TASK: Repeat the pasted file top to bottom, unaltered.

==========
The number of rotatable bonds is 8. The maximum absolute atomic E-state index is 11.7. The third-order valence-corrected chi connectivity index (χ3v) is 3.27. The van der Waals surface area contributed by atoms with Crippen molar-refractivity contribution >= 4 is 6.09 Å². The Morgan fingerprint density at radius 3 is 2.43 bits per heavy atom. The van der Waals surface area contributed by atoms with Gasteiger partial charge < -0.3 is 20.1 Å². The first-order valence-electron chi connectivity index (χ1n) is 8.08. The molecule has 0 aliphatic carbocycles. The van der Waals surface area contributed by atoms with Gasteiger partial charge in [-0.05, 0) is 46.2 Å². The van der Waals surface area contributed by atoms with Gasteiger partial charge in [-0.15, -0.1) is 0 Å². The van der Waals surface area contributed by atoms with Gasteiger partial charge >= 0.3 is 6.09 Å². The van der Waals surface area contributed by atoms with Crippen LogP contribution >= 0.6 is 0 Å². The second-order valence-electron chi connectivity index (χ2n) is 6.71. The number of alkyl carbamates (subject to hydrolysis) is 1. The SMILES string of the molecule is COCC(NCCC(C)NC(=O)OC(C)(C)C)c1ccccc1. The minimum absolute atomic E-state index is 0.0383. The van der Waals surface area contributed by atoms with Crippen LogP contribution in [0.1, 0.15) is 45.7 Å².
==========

The number of rotatable bonds is 8. The maximum absolute atomic E-state index is 11.7. The third-order valence-corrected chi connectivity index (χ3v) is 3.27. The van der Waals surface area contributed by atoms with Crippen molar-refractivity contribution >= 4 is 6.09 Å². The Morgan fingerprint density at radius 3 is 2.43 bits per heavy atom. The van der Waals surface area contributed by atoms with Gasteiger partial charge < -0.3 is 20.1 Å². The first-order valence-electron chi connectivity index (χ1n) is 8.08. The molecule has 0 aliphatic carbocycles. The van der Waals surface area contributed by atoms with Gasteiger partial charge in [-0.05, 0) is 46.2 Å². The van der Waals surface area contributed by atoms with Gasteiger partial charge in [-0.15, -0.1) is 0 Å². The van der Waals surface area contributed by atoms with Gasteiger partial charge >= 0.3 is 6.09 Å². The van der Waals surface area contributed by atoms with Crippen LogP contribution >= 0.6 is 0 Å². The second-order valence-electron chi connectivity index (χ2n) is 6.71. The number of alkyl carbamates (subject to hydrolysis) is 1. The SMILES string of the molecule is COCC(NCCC(C)NC(=O)OC(C)(C)C)c1ccccc1. The minimum absolute atomic E-state index is 0.0383. The van der Waals surface area contributed by atoms with Crippen LogP contribution in [0.1, 0.15) is 45.7 Å².